James Marson in Kyiv -
From a hot, packed Kyiv courtroom on Friday, June 24, Ukrainian opposition leader Yulia Tymoshenko fired a warning shot at her long-time rival, President Viktor Yanukovych. "My voice will be even louder from prison because the whole world will hear me," she said during a day of verbal sparring with the judge at her pre-trial hearing.
The trial, where the former prime minister and Orange Revolution leader will stand charged of abuse of power over a natural gas deal with Russia, starts on June 29, and will be the first of three cases against Tymoshenko to reach court. Prosecutors allege that she abused her power in concluding a gas deal with Russia in January 2009 that locked Kyiv into a gas price formula linked to the price of oil, which has sent the country's gas payments spiralling in the past few months.
Tymoshenko's theatrical performance at the hearing - the court was "a farce," the judge "a puppet" - highlighted the dilemma that Yanukovych, who denies any political motivation to the charges, is now facing.
The temptation to lock up his great rival and throw away the key must be great. Despite losing the presidential election to him in early 2010, Tymoshenko remains the most powerful opposition figure and her party is the greatest threat to Yanukovych's Party of Regions in next year's parliamentary ballot. But there are two major reasons that could hold the authorities back from sending Tymoshenko down.
Proceed with caution
First, it could turn her into a martyr and galvanize her support, as when she was jailed briefly under former president Leonid Kuchma in 2001. Tymoshenko is at her best in a scrap. Second, the West has given Yanukovych plenty of warnings to proceed with caution in the trial of Tymoshenko and around a dozen other former members of her government currently under investigation. With the EU and Ukraine close to agreeing on an association agreement, including a deep free-trade agreement, any decision to jail Tymoshenko could throw a spanner in the works. The Americans have also voiced concerns, including a telephone call from Vice President Joe Biden in March.
Yanukovych needs the West as a counterweight to Russian influence in Ukraine. Following the deal last year to extend the stay of Russia's Black Sea Fleet in a Ukrainian port until 2042 in exchange for a cut in the gas price, the Kremlin has pushed hard for further concessions - for instance, a merger of the countries' state gas companies, or a stake in Ukraine's gas transport system.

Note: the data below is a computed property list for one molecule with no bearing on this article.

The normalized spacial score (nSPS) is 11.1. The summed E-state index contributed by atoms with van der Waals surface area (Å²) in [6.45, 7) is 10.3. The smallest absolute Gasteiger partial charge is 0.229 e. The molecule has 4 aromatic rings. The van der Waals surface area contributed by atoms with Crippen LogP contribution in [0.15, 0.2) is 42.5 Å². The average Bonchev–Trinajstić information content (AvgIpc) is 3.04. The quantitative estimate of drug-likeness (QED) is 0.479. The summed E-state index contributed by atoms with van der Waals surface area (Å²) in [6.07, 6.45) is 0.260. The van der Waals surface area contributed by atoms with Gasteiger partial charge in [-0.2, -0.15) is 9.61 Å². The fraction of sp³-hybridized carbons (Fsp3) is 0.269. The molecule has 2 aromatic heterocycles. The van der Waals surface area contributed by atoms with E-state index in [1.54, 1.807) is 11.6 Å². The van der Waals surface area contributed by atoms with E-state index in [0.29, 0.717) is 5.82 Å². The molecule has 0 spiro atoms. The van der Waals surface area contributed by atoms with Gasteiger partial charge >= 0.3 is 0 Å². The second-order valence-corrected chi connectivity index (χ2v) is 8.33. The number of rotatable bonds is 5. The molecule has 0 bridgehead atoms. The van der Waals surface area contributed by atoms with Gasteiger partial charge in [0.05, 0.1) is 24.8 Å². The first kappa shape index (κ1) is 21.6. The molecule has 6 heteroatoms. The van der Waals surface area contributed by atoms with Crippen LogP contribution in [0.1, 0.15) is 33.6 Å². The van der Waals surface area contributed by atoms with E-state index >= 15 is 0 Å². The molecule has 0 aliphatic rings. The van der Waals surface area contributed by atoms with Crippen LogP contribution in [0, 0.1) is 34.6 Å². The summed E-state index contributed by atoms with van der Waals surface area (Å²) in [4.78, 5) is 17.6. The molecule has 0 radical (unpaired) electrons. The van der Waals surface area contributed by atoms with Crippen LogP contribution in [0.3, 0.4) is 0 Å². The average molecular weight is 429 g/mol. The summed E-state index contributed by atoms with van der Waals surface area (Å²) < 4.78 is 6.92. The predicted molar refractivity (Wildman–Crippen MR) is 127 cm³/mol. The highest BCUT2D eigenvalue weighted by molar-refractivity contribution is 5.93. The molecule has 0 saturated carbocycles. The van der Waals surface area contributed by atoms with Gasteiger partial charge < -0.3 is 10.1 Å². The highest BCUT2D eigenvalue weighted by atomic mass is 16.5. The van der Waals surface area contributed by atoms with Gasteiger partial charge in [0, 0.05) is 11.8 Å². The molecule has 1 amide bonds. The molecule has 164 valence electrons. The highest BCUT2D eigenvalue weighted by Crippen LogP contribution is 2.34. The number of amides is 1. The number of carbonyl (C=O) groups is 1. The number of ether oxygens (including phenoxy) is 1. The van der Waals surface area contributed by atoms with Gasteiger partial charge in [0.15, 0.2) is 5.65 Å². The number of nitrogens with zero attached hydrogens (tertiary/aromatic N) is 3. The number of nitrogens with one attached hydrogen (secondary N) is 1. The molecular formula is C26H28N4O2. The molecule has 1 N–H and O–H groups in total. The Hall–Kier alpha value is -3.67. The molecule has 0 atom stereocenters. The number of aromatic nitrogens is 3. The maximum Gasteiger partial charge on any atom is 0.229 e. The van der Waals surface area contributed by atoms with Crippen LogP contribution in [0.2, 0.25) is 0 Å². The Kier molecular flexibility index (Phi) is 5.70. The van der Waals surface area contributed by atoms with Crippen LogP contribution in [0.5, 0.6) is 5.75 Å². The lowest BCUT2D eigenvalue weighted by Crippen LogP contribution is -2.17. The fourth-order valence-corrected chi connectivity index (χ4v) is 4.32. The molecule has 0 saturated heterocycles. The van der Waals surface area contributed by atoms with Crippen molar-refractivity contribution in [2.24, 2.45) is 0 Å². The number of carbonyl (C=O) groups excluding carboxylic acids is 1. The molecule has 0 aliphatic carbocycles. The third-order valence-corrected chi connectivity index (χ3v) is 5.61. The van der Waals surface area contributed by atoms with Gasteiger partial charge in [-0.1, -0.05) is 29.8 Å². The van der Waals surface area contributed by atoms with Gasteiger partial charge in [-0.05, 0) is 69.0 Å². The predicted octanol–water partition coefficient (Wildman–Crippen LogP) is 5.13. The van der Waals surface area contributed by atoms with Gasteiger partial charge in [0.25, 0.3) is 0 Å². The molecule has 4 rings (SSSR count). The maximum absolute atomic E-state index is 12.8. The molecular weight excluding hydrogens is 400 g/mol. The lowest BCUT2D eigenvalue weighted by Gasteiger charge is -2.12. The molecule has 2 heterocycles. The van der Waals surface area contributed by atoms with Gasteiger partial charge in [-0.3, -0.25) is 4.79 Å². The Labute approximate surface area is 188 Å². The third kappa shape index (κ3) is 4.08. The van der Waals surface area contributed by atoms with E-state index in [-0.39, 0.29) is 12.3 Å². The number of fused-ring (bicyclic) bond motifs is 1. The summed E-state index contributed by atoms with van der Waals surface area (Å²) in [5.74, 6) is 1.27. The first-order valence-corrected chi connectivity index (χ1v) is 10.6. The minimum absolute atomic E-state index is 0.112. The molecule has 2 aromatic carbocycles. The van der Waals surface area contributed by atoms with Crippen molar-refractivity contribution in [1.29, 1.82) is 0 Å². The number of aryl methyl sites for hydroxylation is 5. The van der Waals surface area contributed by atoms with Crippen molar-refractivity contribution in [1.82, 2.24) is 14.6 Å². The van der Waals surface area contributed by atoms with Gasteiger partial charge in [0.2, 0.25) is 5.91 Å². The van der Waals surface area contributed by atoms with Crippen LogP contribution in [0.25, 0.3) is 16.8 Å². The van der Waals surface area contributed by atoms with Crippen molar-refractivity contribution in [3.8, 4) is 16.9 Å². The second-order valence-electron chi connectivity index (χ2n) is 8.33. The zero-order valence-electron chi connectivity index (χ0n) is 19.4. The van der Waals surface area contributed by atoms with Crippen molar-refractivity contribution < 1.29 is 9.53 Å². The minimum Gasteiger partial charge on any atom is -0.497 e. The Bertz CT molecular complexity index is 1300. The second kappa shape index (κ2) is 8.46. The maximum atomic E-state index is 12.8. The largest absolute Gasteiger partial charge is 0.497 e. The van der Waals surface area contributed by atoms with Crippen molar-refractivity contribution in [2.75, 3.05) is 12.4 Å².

From the very start, the authorities have done their best to convince the West that the probes into Tymoshenko and her former colleagues have nothing to do with politics and are part of a wide-ranging crackdown on corruption. Few people in Kyiv take that seriously.
The public relations battle was kicked off by the authorities last October when a $2m report into alleged corruption in Tymoshenko's government was published by three top US legal and investigative firms. Tymoshenko hit back in June with a report by Covington & Burling, a US law firm, and BDO, an accounting firm, saying they had found no evidence of wrongdoing in the other two cases, concerning the purchase of medical vehicles and the use of carbon credits. She has also complained to the European Court of Human Rights about her treatment.
The current government doesn't miss an opportunity to use the case for political PR as well, blaming the country's continued economic woes on this gas deal. But this has failed to shift the blame entirely: Yanukovych's approval ratings are drifting towards single figures as inflation continues to bite. This must make the temptation to take Tymoshenko out of the picture all the more tempting.
Some analysts suggest that handing her a suspended sentence is the most likely outcome, which would see her walk free, but barred from the parliamentary elections next year. The next few weeks are sure to be a hot and uncomfortable time, not only for Tymoshenko in the courtroom, but also for those who are deciding her fate.
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